Sunday, March 15, 2009

Privatising Repression

A bosses’ crisis which attacks workers to make them pay for it, always creates a workers fightback. To head off that fightback the bosses use the popular front where workers parties and the labor bureaucracy tries to tie the hands of workers to prevent their independent mobilization. Behind the popular front the bosses organize their repressive arm of the state, like the ‘Popular’ army’ in Bolivia; the police in Greece; always backed up by the military, and of course by “private” armies, mercenaries, and paramilitaries like in Colombia etc. This repression is done in the name of the state that represents the so-called national interest in which all classes are patriotically united. This means that state repression is held to be legitimate because it is not openly acting in defence of private property. So when paramilitaries operate openly they run the risk of being seen as extra-state and do not have that legitimacy. Bosses don’t privatise the repressive forces unless they are desperate, or totally confident they will not cause a working class rebellion.

So in NZ the right wing National Party is greeting the depression and workers resistance by not only stepping up the level of state repression to criminalise youth and Maori gangs, increase prison sentences by limiting parole and flirting with the extreme-right wing ACT parties “3 strikes and your out” policy, and putting unruly youth into bootcamps, it now proposes to build new prisons under Private, Public Partnerships (PPPs) and allow the running of those prisons by private contractors.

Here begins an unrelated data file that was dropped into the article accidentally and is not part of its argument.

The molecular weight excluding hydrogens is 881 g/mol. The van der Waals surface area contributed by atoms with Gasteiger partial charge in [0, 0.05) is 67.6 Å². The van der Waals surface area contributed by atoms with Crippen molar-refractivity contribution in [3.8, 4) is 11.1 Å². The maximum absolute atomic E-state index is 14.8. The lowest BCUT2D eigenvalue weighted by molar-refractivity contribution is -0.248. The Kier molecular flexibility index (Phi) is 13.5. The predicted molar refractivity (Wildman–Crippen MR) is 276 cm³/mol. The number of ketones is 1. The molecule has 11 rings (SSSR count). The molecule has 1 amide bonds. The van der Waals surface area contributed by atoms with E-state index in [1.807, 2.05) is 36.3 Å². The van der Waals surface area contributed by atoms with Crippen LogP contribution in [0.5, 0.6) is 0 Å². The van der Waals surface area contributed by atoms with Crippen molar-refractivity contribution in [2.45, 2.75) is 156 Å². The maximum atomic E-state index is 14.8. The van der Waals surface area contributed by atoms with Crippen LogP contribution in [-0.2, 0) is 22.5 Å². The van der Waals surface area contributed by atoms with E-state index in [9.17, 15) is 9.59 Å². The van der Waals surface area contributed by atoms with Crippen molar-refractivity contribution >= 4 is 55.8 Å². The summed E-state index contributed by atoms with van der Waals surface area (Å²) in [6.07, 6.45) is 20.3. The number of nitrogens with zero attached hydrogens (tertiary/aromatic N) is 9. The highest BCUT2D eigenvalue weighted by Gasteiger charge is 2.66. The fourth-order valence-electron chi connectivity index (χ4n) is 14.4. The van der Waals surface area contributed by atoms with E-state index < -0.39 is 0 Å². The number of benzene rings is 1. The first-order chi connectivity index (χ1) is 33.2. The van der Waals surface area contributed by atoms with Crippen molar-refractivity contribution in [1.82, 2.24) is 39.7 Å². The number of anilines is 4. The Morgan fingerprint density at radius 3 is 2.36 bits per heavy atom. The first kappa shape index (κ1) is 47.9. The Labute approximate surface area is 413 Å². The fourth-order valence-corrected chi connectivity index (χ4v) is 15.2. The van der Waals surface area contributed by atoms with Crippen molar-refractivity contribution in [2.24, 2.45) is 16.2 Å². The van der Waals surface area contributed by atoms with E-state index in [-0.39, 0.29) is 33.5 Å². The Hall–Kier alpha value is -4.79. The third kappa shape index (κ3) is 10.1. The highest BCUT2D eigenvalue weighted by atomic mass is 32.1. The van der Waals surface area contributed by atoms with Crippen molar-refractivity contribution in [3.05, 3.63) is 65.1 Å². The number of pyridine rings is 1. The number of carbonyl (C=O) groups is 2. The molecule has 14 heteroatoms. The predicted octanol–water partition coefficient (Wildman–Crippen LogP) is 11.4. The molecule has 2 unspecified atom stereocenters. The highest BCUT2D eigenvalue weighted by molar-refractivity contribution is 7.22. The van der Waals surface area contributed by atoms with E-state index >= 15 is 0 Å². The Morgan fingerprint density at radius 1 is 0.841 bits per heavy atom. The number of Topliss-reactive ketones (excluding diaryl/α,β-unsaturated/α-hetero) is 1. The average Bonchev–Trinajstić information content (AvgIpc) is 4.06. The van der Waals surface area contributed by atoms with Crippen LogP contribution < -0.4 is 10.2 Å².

Liberals and radicals object to privatizing the state sector because they truly believe in the need for a class-neutral state and law enforcement, and/or opposition to the profit motive or using prisoners as slave labor. They point to the US prison industry which is one of the most profitable industries.
We support these objections but not for the reasons advanced. They want to reform the capitalist state to stop the abuse of prisoners’ rights as human rights. Marxists, however, recognize that the state is the committee of the ruling class. It doesn’t really matter whether the state or private sector runs the justice system it’s the bosses’ justice in the end. As soon as workers seriously fight capitalism the justice system exposes its class rule by systematically abusing prisoners in ‘normal’ jails, Guantanamo, the camps used for migrant workers, or the secret jails kept for ‘terrorists’ .

The only way to fight the abuse of human rights is to reject the inhumanity of the whole capitalist system and replace it with a system of working class justice, run by, and for, the workers.
(see Las Heras Prisoners Freed, and Free the Kliptown Five on this blog)
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